I graduated high school with honours in four of five subjects and was named 1 of the top 10 achieving students of my year. For me, the road to high school academic success was long and painful.
Most of us want, or wanted, to perform well at school. For me it was to get good grades that would lead me to bigger and better successes in the adult world. My teachers and schools encouraged this. My senior years of school felt like test after test just to prove how smart we all were. And let’s not even start on receiving that dreaded score at the end of the year. A score that doesn’t represent my own abilities and hard work in school, but one that shows how my abilities stacked up against the rest of my state.
And now, in my second year of university, I wonder what the point of it all was? What has it done for me post high school?
Soon I will also have a university degree to my name and I am still unsure about what I will do with myself after that is over. No amount of studying and high scores has helped me discover what I want to spend my life doing.
So then you’re probably asking, why did I begin a university degree? Well, it just felt like the “right” step to take after high school. I had done well academically, and knew I liked the idea of Journalism as a career possibility, so studying a university degree seemed like the logical path to get to a career. High school, university, career, success – this was the general order of the life that I had painted in my head. But unfortunately, as I am realising now that I am about to graduate the road to success is not this easy.
The biggest issue I have found with relying on traditional education as a pathway is that academic abilities and degrees no longer directly equate to successful careers. It is generally only when you are 15, in high school, looking for your first part time job without any previous experience, that an employer is going to look at your academic ability. After that, depending on the path you take, future employers will seek more from you.
From what I’m experiencing right now, employers look for people who more have experience than just a high school education or an undergraduate degree. They want to know what skills you already have that sets you apart from everyone else applying for the same job. I’ve learnt that A’s mean nothing to a media company if you have no physical evidence of your filming/editing abilities.
So what does this mean for those of us who have been encouraged to pursue good grades as an idea of success? What can you do now if a high school education and degree is no longer enough of a resume for someone looking for their first full-time job?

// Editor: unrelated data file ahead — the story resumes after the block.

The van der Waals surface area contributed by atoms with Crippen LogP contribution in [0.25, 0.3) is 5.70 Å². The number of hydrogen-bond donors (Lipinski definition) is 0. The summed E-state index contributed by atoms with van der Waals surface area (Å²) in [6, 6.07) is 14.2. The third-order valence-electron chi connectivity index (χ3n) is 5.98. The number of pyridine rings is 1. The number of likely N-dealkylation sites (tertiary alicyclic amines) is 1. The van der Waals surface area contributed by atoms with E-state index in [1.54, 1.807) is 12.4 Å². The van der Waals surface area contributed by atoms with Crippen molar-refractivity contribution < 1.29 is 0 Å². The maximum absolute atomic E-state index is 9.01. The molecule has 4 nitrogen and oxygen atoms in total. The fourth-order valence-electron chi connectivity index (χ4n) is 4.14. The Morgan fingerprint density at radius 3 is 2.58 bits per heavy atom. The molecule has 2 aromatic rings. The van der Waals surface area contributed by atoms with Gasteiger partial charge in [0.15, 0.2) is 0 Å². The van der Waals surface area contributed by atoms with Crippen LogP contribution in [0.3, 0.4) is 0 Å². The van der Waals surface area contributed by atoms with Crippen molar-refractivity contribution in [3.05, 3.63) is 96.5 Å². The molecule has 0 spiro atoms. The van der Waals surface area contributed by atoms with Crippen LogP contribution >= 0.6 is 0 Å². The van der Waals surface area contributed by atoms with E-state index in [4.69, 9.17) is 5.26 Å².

I’ve found if you want to compete with everyone else who has the same goals as you, you need to outsource. By this I mean seeking other opportunities which allow you to experience the skills and requirements of your chosen career, before you even find a full-time job in the field. Doing so, gives you the experience that employers look for, which sets you apart from everyone else, but also allows you to decide if it really is the right career for you. Usually this means working for free or interning.
For me, someone pursuing a career in Journalism, I find writing opportunities which help me to build a portfolio of work for potential employers. On top of this, I am seeking opportunities in other areas of Journalism, like radio, to actually experience the role as way of helping my own indecisiveness. It may seem unfair and impossible to do (on top of study and part-time work) but for me and so many of my peers, it’s expected of us if we want to get ahead career wise.
This is in no way an encouragement for young people to give up school. Schooling and education will always be an important step, which gives us so many other skills in addition to being able to write 2000 word essays and solve complex equations. It helps to teach us important life skills that everyone needs: commitment, respect, independence, and team work to name a few.
What I am attempting to do is reconsider the belief that education alone guarantees future life success. I think it’s time to not just emphasise what the purposes and results of hard work at school is, but to also encourage the idea that on top of schooling, we now need to explore other opportunities to bring us closer to our career goals, whenever we actually figure out what they are.